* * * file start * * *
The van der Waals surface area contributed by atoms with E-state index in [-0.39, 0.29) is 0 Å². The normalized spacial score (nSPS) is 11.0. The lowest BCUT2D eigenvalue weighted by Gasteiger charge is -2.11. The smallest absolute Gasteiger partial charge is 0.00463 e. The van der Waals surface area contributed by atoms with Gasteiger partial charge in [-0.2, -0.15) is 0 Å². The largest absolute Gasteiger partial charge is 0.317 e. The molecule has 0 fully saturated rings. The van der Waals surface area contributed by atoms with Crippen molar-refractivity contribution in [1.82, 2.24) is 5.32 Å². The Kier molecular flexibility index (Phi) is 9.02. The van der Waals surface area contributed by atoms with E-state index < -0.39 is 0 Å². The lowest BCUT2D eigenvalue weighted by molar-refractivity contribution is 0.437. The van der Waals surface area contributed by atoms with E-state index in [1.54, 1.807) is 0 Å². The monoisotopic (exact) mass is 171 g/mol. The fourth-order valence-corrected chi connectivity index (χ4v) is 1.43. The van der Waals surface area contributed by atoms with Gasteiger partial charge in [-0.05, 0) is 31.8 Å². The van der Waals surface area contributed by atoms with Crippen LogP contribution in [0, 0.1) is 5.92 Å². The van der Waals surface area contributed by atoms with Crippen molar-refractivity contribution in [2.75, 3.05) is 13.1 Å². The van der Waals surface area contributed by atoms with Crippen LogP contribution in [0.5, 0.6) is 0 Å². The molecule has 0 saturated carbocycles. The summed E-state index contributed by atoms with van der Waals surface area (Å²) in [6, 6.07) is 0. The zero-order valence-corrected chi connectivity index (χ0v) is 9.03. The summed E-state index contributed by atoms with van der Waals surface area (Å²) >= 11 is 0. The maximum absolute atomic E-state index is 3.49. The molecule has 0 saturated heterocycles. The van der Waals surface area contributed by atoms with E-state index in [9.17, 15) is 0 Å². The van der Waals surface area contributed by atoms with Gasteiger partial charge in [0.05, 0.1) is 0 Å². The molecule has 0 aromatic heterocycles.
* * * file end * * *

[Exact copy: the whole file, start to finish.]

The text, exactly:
The van der Waals surface area contributed by atoms with E-state index in [-0.39, 0.29) is 0 Å². The normalized spacial score (nSPS) is 11.0. The lowest BCUT2D eigenvalue weighted by Gasteiger charge is -2.11. The smallest absolute Gasteiger partial charge is 0.00463 e. The van der Waals surface area contributed by atoms with Gasteiger partial charge in [-0.2, -0.15) is 0 Å². The largest absolute Gasteiger partial charge is 0.317 e. The molecule has 0 fully saturated rings. The van der Waals surface area contributed by atoms with Crippen molar-refractivity contribution in [1.82, 2.24) is 5.32 Å². The Kier molecular flexibility index (Phi) is 9.02. The van der Waals surface area contributed by atoms with E-state index < -0.39 is 0 Å². The lowest BCUT2D eigenvalue weighted by molar-refractivity contribution is 0.437. The van der Waals surface area contributed by atoms with E-state index in [1.54, 1.807) is 0 Å². The monoisotopic (exact) mass is 171 g/mol. The fourth-order valence-corrected chi connectivity index (χ4v) is 1.43. The van der Waals surface area contributed by atoms with Gasteiger partial charge in [-0.05, 0) is 31.8 Å². The van der Waals surface area contributed by atoms with Crippen LogP contribution in [0, 0.1) is 5.92 Å². The van der Waals surface area contributed by atoms with Crippen molar-refractivity contribution in [2.75, 3.05) is 13.1 Å². The van der Waals surface area contributed by atoms with Crippen LogP contribution in [0.5, 0.6) is 0 Å². The molecule has 0 saturated carbocycles. The summed E-state index contributed by atoms with van der Waals surface area (Å²) in [6, 6.07) is 0. The zero-order valence-corrected chi connectivity index (χ0v) is 9.03. The summed E-state index contributed by atoms with van der Waals surface area (Å²) >= 11 is 0. The maximum absolute atomic E-state index is 3.49. The molecule has 0 saturated heterocycles. The van der Waals surface area contributed by atoms with E-state index in [9.17, 15) is 0 Å². The van der Waals surface area contributed by atoms with Gasteiger partial charge in [0.05, 0.1) is 0 Å². The molecule has 0 aromatic heterocycles.